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dc.contributor.advisorDhanasekaran, Danny
dc.creatorGardner, Jacob Andrew
dc.date.accessioned2020-10-26T18:26:06Z
dc.date.available2020-10-26T18:26:06Z
dc.date.issued2009
dc.identifier.other864884487
dc.identifier.urihttp://hdl.handle.net/20.500.12613/1273
dc.description.abstractDuctal adenocarcinomas of the pancreas are the 4th most common cause of cancer death. The 1 and 5 year survival rates for all stages combined are currently 26% and 5% respectively. Median survival is less than 6 months. Despite remarkable progress in the fields of genetics, cancer biology, and advances in surgical techniques as well as chemotherapeutics, our ability to recognize and treat patients with pancreatic cancer remains poor. GPCR signaling modules have been increasingly implicated in the genesis and progression of pancreatic cancers. Aberrant agonist production, receptor expression and dysfunctional signaling resulting from genomic instability in a background of a heterotopic tumor-stromal microenvironment, contribute to the initiation, progression, and eventual metastasis of the disease. Numerous GPCR agonists, including lysophosphatidic acid (LPA), along with their cognate receptors have been implicated in this oncogenic process. LPA, one of the simplest bioactive lipids, has been shown to be a potent stimulant of metastatic behavior in in vitro models. It also acts as a mitogen by inducing proliferation and cell survival pathways in various normal and transformed cell lines. In patients with pancreatic cancer both the receptors and ligand have been found to be overexpressed. It has been noted that pancreatic cancer cell lines expressing higher levels of the LPA receptors present with greater motility. This has led to the hypothesis that LPA contributes to the progression of pancreatic cancer through the promotion of a metastatic phenotype. However, the underlying mechanisms have not been well described. LPA receptors have been shown to couple to the Gi, Gq, or G12 family of heterotrimeric G proteins. Consequently, signals transduced through these receptors have been shown to stimulate Gαi, Gαq, and Gα12/13 dependent pathways. While earlier studies have linked Gαi to LPA induced migration, there is recent evidence to suggest that Gα13 may provide a major signaling mechanism for LPA receptors stimulating migration in diverse cell types including cancer cell lines. Given the ominous nature of pancreatic cancers it is of critical importance to understand the mechanisms that promote more malignant phenotypes and to assess the role of Gα13 in this process. The goal of this thesis therefore is to define the role of Gα13 in LPA-mediated migration of pancreatic cancer cells. To assess the oncogenic potential of LPA and the role of Gα13 in stimulating the migration of pancreatic cancer cells, a panel of pancreatic cancer cell lines was assembled and characterized with regard to their expression of the LPA receptors as well as the Gα subunits of the heterotrimeric G proteins. These cell lines were further studied through a series of proliferation, wound healing, and transwell migration assays to assess the role of LPA in the induction of proliferation and migration in pancreatic cancer cells. The results demonstrated that LPA functions as a mitogen in certain pancreatic cancer cell lines, but is a potent stimulant of cell motility and invasive migration. Interestingly, these studies indicated that this response proceeds through routes that may not involve Gαi, as a potent migratory response was observed in MDAPanc28 cells which lack expression of the Gαi subunit. This was verified through the transwell assays conducted in the presence of PTX demonstrating that migration occurs independently of PTX sensitive mechanism and thus independently of Gαi.. Using a dominant negative mutant strategy, the studies presented in this thesis establishes the role of Gα13 in mediating LPA-LPAR stimulated migration of pancreatic cancer cells. Using pancreatic cancer cell lines that stably express the competitively inhibitory dominant negative mutant of Gα13, the ability of these mutants to inhibit a LPA mediated migratory response was monitored by wound-healing as well as transwell migration assays The results of these studies indicated a substantial attenuation of the migratory response and demonstrated for the first time the critical role of Gα13in LPA induced migration in a pancreatic cancer cell line.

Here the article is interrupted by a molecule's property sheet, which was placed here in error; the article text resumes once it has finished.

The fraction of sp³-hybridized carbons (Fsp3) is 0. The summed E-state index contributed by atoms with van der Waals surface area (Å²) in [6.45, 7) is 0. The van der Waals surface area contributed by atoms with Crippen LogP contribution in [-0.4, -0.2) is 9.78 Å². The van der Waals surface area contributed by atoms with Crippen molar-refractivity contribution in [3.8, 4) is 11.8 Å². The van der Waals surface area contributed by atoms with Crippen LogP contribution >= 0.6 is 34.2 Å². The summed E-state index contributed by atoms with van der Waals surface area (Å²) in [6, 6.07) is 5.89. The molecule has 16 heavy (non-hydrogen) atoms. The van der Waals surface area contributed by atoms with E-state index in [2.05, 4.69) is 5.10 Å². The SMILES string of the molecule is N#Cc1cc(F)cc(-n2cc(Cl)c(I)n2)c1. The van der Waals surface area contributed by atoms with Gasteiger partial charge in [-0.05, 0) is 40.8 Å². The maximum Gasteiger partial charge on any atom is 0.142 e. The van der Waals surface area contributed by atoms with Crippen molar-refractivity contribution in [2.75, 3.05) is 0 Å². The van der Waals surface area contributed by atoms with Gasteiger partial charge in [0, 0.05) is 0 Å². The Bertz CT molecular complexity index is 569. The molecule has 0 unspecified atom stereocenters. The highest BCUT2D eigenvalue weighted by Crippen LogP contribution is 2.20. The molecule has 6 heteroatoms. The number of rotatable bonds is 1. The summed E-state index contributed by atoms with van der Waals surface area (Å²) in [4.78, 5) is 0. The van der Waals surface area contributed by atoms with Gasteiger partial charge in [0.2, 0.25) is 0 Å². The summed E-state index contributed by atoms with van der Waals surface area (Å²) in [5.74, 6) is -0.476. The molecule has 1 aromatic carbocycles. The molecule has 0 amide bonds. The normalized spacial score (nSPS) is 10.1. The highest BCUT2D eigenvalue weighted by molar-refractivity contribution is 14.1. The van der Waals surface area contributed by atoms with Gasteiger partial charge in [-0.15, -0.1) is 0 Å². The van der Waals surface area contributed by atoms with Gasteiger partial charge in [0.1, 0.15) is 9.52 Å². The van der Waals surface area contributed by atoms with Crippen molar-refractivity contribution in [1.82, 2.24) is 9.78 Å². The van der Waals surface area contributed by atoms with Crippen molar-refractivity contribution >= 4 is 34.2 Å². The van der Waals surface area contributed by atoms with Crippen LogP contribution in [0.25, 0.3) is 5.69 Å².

dc.format.extent141 pages
dc.language.isoeng
dc.publisherTemple University. Libraries
dc.relation.ispartofTheses and Dissertations
dc.rightsIN COPYRIGHT- This Rights Statement can be used for an Item that is in copyright. Using this statement implies that the organization making this Item available has determined that the Item is in copyright and either is the rights-holder, has obtained permission from the rights-holder(s) to make their Work(s) available, or makes the Item available under an exception or limitation to copyright (including Fair Use) that entitles it to make the Item available.
dc.rights.urihttp://rightsstatements.org/vocab/InC/1.0/
dc.subjectBiology, Molecular
dc.subjectG Alpha 13
dc.subjectGpcr
dc.subjectLpa
dc.subjectLysophosphatidic Acid
dc.subjectMigration
dc.subjectPancreatic Cancer
dc.titleGPCR Signaling in the Genesis and Progression of Pancreatic Cancer
dc.typeText
dc.type.genreThesis/Dissertation
dc.contributor.committeememberShore, Scott K.
dc.contributor.committeememberAthwal, Raghbir S.
dc.contributor.committeememberHaines, Dale
dc.contributor.committeememberAshby, Barrie
dc.description.departmentMolecular Biology and Genetics
dc.relation.doihttp://dx.doi.org/10.34944/dspace/1255
dc.ada.noteFor Americans with Disabilities Act (ADA) accommodation, including help with reading this content, please contact scholarshare@temple.edu
dc.description.degreePh.D.
refterms.dateFOA2020-10-26T18:26:06Z


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